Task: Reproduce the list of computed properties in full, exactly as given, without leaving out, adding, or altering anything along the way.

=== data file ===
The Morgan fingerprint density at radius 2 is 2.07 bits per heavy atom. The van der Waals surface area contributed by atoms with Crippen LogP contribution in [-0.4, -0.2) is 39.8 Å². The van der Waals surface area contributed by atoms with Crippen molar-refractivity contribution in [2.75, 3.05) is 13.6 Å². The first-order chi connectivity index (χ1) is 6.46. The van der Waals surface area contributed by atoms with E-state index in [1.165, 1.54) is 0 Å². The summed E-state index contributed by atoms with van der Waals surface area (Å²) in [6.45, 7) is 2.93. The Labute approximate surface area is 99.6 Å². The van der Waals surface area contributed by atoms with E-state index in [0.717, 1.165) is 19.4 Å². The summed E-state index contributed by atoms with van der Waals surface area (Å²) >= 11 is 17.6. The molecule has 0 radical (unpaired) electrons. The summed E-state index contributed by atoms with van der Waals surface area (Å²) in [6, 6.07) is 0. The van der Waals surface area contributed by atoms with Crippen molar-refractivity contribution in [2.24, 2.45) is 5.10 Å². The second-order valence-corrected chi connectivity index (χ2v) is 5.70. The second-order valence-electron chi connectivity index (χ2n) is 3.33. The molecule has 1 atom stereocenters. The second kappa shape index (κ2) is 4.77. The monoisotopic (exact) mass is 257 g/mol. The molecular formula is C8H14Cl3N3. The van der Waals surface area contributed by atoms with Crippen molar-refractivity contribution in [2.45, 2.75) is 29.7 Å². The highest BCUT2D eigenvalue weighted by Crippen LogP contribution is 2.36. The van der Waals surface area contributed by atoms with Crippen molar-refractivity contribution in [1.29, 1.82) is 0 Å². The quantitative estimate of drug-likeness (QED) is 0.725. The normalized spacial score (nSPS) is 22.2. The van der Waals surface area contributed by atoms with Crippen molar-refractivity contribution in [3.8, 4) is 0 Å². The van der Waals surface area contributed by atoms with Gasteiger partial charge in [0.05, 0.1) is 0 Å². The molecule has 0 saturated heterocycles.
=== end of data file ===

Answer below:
The Morgan fingerprint density at radius 2 is 2.07 bits per heavy atom. The van der Waals surface area contributed by atoms with Crippen LogP contribution in [-0.4, -0.2) is 39.8 Å². The van der Waals surface area contributed by atoms with Crippen molar-refractivity contribution in [2.75, 3.05) is 13.6 Å². The first-order chi connectivity index (χ1) is 6.46. The van der Waals surface area contributed by atoms with E-state index in [1.165, 1.54) is 0 Å². The summed E-state index contributed by atoms with van der Waals surface area (Å²) in [6.45, 7) is 2.93. The Labute approximate surface area is 99.6 Å². The van der Waals surface area contributed by atoms with E-state index in [0.717, 1.165) is 19.4 Å². The summed E-state index contributed by atoms with van der Waals surface area (Å²) >= 11 is 17.6. The molecule has 0 radical (unpaired) electrons. The summed E-state index contributed by atoms with van der Waals surface area (Å²) in [6, 6.07) is 0. The van der Waals surface area contributed by atoms with Crippen molar-refractivity contribution in [2.24, 2.45) is 5.10 Å². The second-order valence-corrected chi connectivity index (χ2v) is 5.70. The second-order valence-electron chi connectivity index (χ2n) is 3.33. The molecule has 1 atom stereocenters. The second kappa shape index (κ2) is 4.77. The monoisotopic (exact) mass is 257 g/mol. The molecular formula is C8H14Cl3N3. The van der Waals surface area contributed by atoms with Crippen molar-refractivity contribution in [2.45, 2.75) is 29.7 Å². The highest BCUT2D eigenvalue weighted by Crippen LogP contribution is 2.36. The van der Waals surface area contributed by atoms with Crippen molar-refractivity contribution in [1.29, 1.82) is 0 Å². The quantitative estimate of drug-likeness (QED) is 0.725. The normalized spacial score (nSPS) is 22.2. The van der Waals surface area contributed by atoms with Crippen molar-refractivity contribution in [3.8, 4) is 0 Å². The van der Waals surface area contributed by atoms with Gasteiger partial charge in [0.05, 0.1) is 0 Å². The molecule has 0 saturated heterocycles.